MANAGING TO AVOID THAT OLD MEETING MORASS

For those of you who missed it, two weeks ago was Boss' Day. Judging by the offices I have seen around our industry lately, this new holiday, which I suspect was created by the greeting card industry, is having a hard time gathering momentum.

Rather, I turn to Scott Adams, the cartoonist and creator of Dilbert, to get a real reading of employee satisfaction. The more employees putting up the cartoon strip in their cubicles immediately after publication, the more likely it is that morale may be sagging.Adams was an employee at Crocker Bank and later Pacific Bell. He conceived Dilbert to create interest in presentations to management meetings. Adams has said that most of the material for his comic strip comes from real life, examples people send him daily by e-mail. It therefore is no surprise that so many Dilbert strips take place in management meetings.

Management meetings are of increasing interest to many industry observers. Doubtless, re-engineering - downsizing and right-sizing - has brought more attention to actual meetings.

Companies have done a thorough job in reducing employees, but they have not effectively reduced the amount of work they expect from the fewer, remaining employees.

With fewer people to do the same amount of work, less time is available for meetings. And this comes at a time when ''flatter'' organizations mean more people than ever must attend these meetings.

Traditionally, management meetings are common at this time of year. It is the last convenient time to convene everyone before the holiday season. The following are some ways possibly to maximize their benefit.

An agenda is crucial, and it should be decided upon and distributed in advance. Too often meetings are called without any apparent purpose.

Agenda topics should be classified as to the amount of time that they will be given. Barring some significant revelation or unexpected development, these time allocations should be adhered to.

Otherwise, precious time may be consumed by minor issues, cutting short discussion of important issues and demoralizing staff members who prepared for other topics and find that their time has vanished.

Meetings should start promptly. I have heard of companies that lock the conference room doors to keep latecomers from disrupting meetings. Latecomers can negatively affect a meeting, as they often need to be brought up to speed on matters that have been already discussed.

Senior executives should set the example by being on time and avoiding interruptions of the meeting. Mindful of the intrusion telephones can create, some companies are now building conference rooms without telephones. Additionally, portable cell phones and beepers should be turned off.

Proper meeting planning dictates that attendance be kept strictly to a minimum if discussion is expected. (If the meeting is a sales roll-out or a like event, that is a different issue.)

Although many companies seem fixated on saving costs, they ignore the personnel expense squandered in a meeting with excess attendees.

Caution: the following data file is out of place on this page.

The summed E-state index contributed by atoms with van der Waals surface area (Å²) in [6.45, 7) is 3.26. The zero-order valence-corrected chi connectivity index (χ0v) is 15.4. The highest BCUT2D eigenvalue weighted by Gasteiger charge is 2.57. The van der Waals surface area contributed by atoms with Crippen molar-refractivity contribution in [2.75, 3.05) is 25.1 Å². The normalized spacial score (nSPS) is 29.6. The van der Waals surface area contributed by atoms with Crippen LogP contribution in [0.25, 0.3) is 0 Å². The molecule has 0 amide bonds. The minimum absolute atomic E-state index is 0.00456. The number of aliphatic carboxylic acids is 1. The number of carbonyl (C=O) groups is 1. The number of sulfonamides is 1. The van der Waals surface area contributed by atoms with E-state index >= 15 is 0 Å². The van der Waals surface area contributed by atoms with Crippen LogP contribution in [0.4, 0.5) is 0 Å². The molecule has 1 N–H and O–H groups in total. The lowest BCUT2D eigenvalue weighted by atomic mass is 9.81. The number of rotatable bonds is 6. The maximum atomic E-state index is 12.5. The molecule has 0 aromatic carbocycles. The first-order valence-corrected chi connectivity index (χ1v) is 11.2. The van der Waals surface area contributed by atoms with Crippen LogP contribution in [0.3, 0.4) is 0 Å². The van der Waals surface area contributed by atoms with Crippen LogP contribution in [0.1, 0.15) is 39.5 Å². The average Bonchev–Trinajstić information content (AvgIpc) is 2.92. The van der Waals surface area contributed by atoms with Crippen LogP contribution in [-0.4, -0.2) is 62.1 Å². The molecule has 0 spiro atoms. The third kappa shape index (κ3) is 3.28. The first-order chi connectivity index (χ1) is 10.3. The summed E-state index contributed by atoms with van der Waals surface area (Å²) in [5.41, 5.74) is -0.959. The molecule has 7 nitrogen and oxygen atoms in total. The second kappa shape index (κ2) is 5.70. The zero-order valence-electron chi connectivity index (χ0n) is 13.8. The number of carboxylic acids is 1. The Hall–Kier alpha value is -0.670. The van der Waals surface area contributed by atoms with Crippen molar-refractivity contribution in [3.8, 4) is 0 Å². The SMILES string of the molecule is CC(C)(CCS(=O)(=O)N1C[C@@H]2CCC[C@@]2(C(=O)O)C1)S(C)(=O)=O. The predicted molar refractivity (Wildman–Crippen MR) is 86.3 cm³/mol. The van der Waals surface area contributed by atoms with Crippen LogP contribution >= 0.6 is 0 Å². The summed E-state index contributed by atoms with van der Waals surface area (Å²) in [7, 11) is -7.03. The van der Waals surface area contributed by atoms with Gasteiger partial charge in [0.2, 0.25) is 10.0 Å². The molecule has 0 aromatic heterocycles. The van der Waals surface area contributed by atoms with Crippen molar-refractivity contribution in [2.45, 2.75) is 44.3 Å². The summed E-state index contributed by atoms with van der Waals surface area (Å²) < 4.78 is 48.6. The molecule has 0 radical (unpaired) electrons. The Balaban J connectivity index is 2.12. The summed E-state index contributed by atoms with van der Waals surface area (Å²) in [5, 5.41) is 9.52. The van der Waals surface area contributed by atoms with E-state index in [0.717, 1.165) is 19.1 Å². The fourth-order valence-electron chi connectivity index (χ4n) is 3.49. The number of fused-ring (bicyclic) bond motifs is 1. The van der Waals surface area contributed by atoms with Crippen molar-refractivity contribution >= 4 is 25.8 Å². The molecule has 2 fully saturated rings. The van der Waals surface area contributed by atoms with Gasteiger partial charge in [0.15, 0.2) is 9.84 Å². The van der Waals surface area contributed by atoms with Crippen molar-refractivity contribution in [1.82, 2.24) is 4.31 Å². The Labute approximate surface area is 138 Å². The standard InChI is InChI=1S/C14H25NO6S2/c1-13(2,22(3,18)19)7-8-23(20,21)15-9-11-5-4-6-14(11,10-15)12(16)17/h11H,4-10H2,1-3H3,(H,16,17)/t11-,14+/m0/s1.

A properly planned meeting accommodates the agenda and the people. Meetings should not be marathons and realistic breaks should be scheduled.

The law of diminishing returns quickly consumes the attention spans of participants. Meals should be planned - and ordered - in advance. We've all attended meetings where lunch plans were the most thoroughly discussed agenda topic.

Finally, the tone of the meeting must reflect a realistic understanding of the organization's culture.

If the company traditionally welcomes discussions of controversial issues, then the agenda can reflect such. If, however, the corporate culture is a closed one, then employees may fear retribution for remarks and debate, and discussion should be eliminated.

In companies with diverse cultures, different customs should be explained to the uninitiated. For example, some non-American companies convene a meeting strictly to declare results - not to discuss alternatives - even though this may not be the clearly stated plan.

Other companies consider a sales meeting an extensive recap of accounts by each individual salesperson attending. Help your employees to understand what is happening - and to know when to say nothing.

It is useful to have a single note-taker to record the meeting, an organized individual who will understand the key points. A full meeting transcript is overkill and interferes with meeting follow-up. Minutes heavily edited to remove controversial items only minimize the meeting.

Finally, an action plan and key follow-up items provide valuable tools to close the meeting and ensure positive action.

Of course, you must ensure that assigned activities are actually completed. The management adage that you get what you expect - not what you inspect - applies here.

Management meetings need not be a morass. Keeping focused on the management, rather than the meeting, will take you a long way.

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